The Good, the Bad and the Ugly Cholesterol: Globe University Partners with La Crosse UPS Health Initiative

When you hear the word cholesterol, you probably think about the good kind (HDL) and the bad kind (LDL). Medical Assistant and Medical Administrative Assistant Program Chair, Jackie Lee, and medical assistant student Stacy Beardmore worked with UPS in La Crosse as part of the company’s wellness program.

“The La Crosse UPS contacted me wanting to recruit a guest speaker from a local college to talk about health and wellness topics,” Jackie said. “UPS has an employee wellness initiative which is aimed at educating their employees on how to be healthy.”

Jackie’s most recent lecture focused on the different types of cholesterol (HDL, LHL and triglycerides) and their causes. She described cholesterol through a metaphor, saying, “Think of your arteries like a water pipe. Over time, gunk builds up on the walls of the pipe,” she said.

medical assisting program

Student Stacy Beardmore performs a cholesterol test

Jackie continued, “Eventually, you end up with a clogged pipe and you have to use a clog remover to clear the drain. The only difference is, it isn’t quite so easy to clear the clogs from our arteries.”

Since high cholesterol can lead to heart attacks, heart disease and strokes, it is important to be regularly tested. Stacy Beardmore stepped in to perform the cholesterol tests on several UPS employees.

Lifestyle changes like limiting alcohol consumption, quitting smoking and changing diet are the best ways to fight high cholesterol. In terms of diet, Jackie recommends swapping trans fats—which can be found in processed foods—with healthy fats such as olive oil, almonds and peanuts.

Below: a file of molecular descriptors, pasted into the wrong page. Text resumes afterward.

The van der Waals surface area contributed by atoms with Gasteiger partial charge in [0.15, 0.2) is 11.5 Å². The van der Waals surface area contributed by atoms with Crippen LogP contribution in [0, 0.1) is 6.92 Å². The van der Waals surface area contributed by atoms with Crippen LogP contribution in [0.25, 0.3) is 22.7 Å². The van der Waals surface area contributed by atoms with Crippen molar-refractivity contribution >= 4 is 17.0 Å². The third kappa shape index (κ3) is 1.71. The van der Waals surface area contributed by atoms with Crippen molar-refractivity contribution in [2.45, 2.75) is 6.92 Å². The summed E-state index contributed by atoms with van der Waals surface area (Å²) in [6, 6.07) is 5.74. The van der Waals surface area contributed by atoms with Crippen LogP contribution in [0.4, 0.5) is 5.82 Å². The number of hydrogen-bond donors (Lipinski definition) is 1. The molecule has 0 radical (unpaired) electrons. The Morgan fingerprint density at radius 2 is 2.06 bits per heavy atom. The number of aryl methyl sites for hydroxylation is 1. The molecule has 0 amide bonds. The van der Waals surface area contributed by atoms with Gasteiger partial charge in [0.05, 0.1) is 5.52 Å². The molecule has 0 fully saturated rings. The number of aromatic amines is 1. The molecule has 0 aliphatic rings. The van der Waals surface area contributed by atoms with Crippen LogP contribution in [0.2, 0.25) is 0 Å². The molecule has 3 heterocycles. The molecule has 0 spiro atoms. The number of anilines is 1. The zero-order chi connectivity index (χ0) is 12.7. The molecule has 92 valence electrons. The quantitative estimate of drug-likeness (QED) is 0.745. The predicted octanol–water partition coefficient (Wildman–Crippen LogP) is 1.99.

While most people don’t consider cholesterol testing until later in adulthood, Jackie noted that children are also at risk for high cholesterol. “Evidence shows that the atherosclerotic process [clogging of the arteries] begins in childhood and progresses into adulthood. Current guidelines recommend that children be screened for high blood lipids at least once between ages nine and 11 years old, and again between ages 17 and 21.”

Jackie stressed the importance of being aware of your cholesterol numbers and what you can do to lower them. “There are so many things that we can do to help combat high cholesterol. You can eat lots of vegetables and fruits, select whole grains, eat more heart-healthy fish such as tuna and halibut and salmon, and limit your alcohol intake.”

She also noted that smokers are at a greater risk for high cholesterol. “If you smoke, quit,” she said. “Quitting smoking can help increase your HDL levels.”

Understanding and monitoring cholesterol levels is just one of many tips we’ve learned from our medical assistant instructors and students. We look forward to learning many more this quarter!